The Newsweek headline screamed, “Robots Can Now Read Better Than Humans, Putting Millions of Jobs At Risk”. I nearly drowned laughing into my morning coffee. It was a slow news day?
The story described a reading accuracy test that pitched Alibaba’s natural language processing (NLP) AI versus a ‘rival human’. Yes, the robot outdid the human by a score of 82.44 versus 82.305. Yes, that’s right, a difference of 0.135. The article did not continue on to reveal which were the millions of jobs at risk. So, the alarmist stance that massive job cuts were on the horizon didn’t worry me. Yet. To put things into perspective, Gartner currently has over 900 research articles on the topic of conversational platforms, with more than 46 different analysts investigating the area of conversational AI.
Oh, Natural Language Processing (NLP) is the comprehension by computers of the structure and meaning of human languages, allowing users to interact with the computer using natural sentences. NLP features are dynamic and are evolving within conversational platforms. The one refrain I have for our clients when I advise on conversational platforms is this: we have so much more to learn.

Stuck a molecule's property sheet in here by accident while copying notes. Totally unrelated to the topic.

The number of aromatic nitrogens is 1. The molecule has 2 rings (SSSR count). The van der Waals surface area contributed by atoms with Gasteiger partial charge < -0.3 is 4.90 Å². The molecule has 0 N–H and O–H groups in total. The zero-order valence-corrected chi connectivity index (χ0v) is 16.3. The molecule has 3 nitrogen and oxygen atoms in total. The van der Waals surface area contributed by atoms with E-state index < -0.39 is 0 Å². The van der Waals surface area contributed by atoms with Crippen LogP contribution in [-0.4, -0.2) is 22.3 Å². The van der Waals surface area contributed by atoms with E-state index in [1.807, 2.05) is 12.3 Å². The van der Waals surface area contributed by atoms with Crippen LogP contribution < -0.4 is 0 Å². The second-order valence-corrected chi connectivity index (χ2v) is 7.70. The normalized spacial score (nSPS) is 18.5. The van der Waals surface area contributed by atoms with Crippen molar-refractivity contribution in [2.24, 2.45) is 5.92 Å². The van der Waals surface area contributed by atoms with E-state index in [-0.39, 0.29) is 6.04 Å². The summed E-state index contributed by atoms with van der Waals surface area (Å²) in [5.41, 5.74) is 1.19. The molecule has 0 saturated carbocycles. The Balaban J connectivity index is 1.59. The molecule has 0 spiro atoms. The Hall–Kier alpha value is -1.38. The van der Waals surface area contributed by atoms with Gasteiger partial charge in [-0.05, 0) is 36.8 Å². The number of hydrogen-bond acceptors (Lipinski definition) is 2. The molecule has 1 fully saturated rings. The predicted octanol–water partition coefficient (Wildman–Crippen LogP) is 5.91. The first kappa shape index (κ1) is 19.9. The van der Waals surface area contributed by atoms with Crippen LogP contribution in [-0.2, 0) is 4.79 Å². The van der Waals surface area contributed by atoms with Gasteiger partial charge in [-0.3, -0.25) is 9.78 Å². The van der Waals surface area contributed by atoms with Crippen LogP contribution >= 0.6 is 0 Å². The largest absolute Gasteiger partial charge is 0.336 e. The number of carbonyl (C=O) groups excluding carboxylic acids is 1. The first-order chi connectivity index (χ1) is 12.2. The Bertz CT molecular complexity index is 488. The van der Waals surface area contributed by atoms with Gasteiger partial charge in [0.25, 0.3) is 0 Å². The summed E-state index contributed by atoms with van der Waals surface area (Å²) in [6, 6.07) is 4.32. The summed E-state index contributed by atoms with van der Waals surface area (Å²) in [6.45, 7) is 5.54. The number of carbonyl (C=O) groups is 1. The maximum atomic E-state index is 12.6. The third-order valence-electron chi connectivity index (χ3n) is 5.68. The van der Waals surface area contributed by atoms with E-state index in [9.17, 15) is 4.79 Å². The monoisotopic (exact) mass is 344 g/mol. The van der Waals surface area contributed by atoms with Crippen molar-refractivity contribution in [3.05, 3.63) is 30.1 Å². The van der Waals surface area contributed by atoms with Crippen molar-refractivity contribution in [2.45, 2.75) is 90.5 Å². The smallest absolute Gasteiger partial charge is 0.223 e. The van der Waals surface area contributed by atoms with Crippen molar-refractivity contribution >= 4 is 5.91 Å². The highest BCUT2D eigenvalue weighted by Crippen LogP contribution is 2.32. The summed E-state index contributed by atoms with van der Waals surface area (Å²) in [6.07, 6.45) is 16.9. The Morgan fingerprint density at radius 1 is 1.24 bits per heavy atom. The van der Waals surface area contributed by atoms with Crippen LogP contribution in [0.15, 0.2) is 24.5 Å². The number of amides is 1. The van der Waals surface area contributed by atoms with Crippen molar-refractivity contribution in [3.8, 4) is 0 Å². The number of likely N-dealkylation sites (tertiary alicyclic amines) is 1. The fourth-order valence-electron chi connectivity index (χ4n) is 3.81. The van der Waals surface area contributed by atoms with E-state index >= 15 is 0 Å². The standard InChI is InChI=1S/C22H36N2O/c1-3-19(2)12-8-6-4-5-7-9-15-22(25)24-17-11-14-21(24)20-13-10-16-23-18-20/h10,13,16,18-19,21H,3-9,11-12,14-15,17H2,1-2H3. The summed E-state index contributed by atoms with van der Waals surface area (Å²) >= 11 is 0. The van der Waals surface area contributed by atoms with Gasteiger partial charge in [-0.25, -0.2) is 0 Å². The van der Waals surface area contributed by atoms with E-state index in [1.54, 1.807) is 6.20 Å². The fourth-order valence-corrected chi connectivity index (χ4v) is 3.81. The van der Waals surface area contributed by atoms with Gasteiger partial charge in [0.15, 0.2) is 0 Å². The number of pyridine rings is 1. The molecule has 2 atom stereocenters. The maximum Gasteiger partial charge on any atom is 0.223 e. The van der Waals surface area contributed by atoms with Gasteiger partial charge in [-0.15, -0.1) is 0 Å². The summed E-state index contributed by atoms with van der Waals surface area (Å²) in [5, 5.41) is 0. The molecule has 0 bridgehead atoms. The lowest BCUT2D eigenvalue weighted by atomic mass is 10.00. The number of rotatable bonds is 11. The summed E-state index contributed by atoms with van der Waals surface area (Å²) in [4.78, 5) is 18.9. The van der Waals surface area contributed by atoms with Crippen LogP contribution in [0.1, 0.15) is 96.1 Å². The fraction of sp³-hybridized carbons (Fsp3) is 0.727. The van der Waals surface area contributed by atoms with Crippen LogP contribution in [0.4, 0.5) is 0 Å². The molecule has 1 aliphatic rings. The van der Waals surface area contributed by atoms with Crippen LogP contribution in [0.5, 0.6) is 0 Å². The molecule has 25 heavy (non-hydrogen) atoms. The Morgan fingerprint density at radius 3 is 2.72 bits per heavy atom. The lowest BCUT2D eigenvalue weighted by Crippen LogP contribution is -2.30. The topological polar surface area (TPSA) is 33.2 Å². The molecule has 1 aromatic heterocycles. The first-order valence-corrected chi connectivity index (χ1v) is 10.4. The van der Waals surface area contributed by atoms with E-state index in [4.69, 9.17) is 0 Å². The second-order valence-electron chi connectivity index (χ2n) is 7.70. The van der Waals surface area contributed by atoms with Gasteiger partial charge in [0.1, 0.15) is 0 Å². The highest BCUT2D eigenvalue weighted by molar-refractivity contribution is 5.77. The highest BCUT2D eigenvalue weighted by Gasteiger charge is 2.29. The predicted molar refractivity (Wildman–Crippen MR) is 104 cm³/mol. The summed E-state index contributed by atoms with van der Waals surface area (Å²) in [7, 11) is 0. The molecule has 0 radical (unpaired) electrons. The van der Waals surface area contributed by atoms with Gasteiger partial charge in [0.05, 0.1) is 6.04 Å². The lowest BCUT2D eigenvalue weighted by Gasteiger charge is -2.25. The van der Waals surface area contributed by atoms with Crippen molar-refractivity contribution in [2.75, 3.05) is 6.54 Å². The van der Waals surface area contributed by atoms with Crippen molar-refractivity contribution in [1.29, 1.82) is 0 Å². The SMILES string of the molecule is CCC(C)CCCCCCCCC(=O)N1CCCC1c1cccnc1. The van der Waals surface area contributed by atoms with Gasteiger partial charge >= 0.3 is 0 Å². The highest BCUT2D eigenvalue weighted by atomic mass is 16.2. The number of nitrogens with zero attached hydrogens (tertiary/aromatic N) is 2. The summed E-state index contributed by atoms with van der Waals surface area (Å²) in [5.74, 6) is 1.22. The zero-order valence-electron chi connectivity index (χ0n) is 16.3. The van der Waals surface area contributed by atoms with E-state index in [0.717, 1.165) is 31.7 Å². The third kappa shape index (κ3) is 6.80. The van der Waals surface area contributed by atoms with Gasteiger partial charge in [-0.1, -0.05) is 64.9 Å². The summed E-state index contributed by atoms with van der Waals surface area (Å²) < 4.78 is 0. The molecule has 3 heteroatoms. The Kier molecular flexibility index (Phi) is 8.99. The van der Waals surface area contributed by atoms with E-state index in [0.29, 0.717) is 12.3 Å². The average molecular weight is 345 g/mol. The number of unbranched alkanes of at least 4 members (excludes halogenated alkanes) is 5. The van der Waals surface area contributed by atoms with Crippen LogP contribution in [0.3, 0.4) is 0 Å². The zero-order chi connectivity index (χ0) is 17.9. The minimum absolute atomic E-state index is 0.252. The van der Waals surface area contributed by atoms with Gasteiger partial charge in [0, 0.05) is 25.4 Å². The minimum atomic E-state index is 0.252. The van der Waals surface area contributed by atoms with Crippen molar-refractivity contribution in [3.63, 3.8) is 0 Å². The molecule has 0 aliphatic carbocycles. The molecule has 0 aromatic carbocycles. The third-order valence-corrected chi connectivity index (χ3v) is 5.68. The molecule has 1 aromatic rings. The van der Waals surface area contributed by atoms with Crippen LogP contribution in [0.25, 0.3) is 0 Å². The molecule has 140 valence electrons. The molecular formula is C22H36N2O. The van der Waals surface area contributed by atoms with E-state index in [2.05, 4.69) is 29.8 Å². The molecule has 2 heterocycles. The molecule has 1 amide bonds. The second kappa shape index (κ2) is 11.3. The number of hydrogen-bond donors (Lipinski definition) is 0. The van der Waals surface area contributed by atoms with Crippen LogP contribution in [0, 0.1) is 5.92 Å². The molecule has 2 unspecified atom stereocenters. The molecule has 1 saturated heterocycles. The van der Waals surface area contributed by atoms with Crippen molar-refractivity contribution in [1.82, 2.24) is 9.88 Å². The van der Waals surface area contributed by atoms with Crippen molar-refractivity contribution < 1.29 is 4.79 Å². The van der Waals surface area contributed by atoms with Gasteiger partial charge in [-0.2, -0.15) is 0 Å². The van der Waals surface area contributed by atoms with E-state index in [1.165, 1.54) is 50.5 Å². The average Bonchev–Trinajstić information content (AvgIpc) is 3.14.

The ‘processing’ of structured language has increased dramatically, especially in the advancement of entity recognition, machine translation, and text categorization driven by ever faster and low latency machine learning instances in the cloud. But the ‘understanding’ of meaning – inference, sentiment, relations, and variations, are still work in progress. Seek not to process, but to understand. By which, I refer to Natural Language Understanding (NLU), and that’s important. for you to see the big picture. Below. I meant it, literally.
We still need to make sure the semantic aspects of the technology work. This is what drives the ‘understanding’ of human by machine. As chatbots proliferate across customer service, financial services, retail, government and even healthcare; the ability of technology vendors to provide contextually aware, multiturn-based natural-language conversations presents an ongoing challenge to natural language understanding (NLU) handling. This is especially the case in the areas of semantic parsing and natural-language inferences.
Ambiguities in semantics arise when there are multiple grammatical interpretations possible. “Giant road bike” and “Giant road bike” on a digital commerce site can mean very different outcomes if the semantics engine cannot infer that “Giant” refers to a brand of bicycle and not the size of the bike in question. But you already knew that.
I shall stop here. If you want to read more about NLP or NLU and how it impacts digital commerce, please click here. Or we could get that same bot to do it.
Either way, you shouldn’t let it worry you.
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